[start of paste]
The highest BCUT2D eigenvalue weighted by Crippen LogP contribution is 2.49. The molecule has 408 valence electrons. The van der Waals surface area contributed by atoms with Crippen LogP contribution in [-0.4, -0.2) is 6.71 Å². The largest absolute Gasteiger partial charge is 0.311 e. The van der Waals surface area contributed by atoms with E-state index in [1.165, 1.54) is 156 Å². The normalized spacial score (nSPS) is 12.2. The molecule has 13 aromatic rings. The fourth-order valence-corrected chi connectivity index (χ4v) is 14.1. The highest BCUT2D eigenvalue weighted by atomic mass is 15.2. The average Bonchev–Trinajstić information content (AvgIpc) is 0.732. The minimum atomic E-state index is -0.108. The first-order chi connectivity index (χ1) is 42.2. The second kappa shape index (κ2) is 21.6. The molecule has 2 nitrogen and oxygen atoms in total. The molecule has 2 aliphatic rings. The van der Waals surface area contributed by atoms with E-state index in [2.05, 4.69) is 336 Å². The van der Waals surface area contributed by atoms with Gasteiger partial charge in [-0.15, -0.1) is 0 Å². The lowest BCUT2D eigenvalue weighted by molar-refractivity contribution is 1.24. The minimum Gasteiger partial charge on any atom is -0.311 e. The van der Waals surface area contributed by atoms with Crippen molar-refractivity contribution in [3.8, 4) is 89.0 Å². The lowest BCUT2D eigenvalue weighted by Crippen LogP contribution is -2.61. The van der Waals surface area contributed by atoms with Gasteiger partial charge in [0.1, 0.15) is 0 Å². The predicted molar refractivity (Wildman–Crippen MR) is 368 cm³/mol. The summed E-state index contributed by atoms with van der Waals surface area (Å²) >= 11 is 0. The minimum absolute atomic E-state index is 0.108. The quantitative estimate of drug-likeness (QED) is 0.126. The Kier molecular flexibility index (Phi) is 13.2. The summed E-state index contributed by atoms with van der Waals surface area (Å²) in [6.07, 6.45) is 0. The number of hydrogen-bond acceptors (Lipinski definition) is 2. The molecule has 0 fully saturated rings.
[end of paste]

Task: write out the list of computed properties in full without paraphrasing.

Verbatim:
The highest BCUT2D eigenvalue weighted by Crippen LogP contribution is 2.49. The molecule has 408 valence electrons. The van der Waals surface area contributed by atoms with Crippen LogP contribution in [-0.4, -0.2) is 6.71 Å². The largest absolute Gasteiger partial charge is 0.311 e. The van der Waals surface area contributed by atoms with E-state index in [1.165, 1.54) is 156 Å². The normalized spacial score (nSPS) is 12.2. The molecule has 13 aromatic rings. The fourth-order valence-corrected chi connectivity index (χ4v) is 14.1. The highest BCUT2D eigenvalue weighted by atomic mass is 15.2. The average Bonchev–Trinajstić information content (AvgIpc) is 0.732. The minimum atomic E-state index is -0.108. The first-order chi connectivity index (χ1) is 42.2. The second kappa shape index (κ2) is 21.6. The molecule has 2 nitrogen and oxygen atoms in total. The molecule has 2 aliphatic rings. The van der Waals surface area contributed by atoms with E-state index in [2.05, 4.69) is 336 Å². The van der Waals surface area contributed by atoms with Gasteiger partial charge in [-0.15, -0.1) is 0 Å². The lowest BCUT2D eigenvalue weighted by molar-refractivity contribution is 1.24. The minimum Gasteiger partial charge on any atom is -0.311 e. The van der Waals surface area contributed by atoms with Crippen molar-refractivity contribution in [3.8, 4) is 89.0 Å². The lowest BCUT2D eigenvalue weighted by Crippen LogP contribution is -2.61. The van der Waals surface area contributed by atoms with Gasteiger partial charge in [0.1, 0.15) is 0 Å². The predicted molar refractivity (Wildman–Crippen MR) is 368 cm³/mol. The summed E-state index contributed by atoms with van der Waals surface area (Å²) >= 11 is 0. The minimum absolute atomic E-state index is 0.108. The quantitative estimate of drug-likeness (QED) is 0.126. The Kier molecular flexibility index (Phi) is 13.2. The summed E-state index contributed by atoms with van der Waals surface area (Å²) in [6.07, 6.45) is 0. The number of hydrogen-bond acceptors (Lipinski definition) is 2. The molecule has 0 fully saturated rings.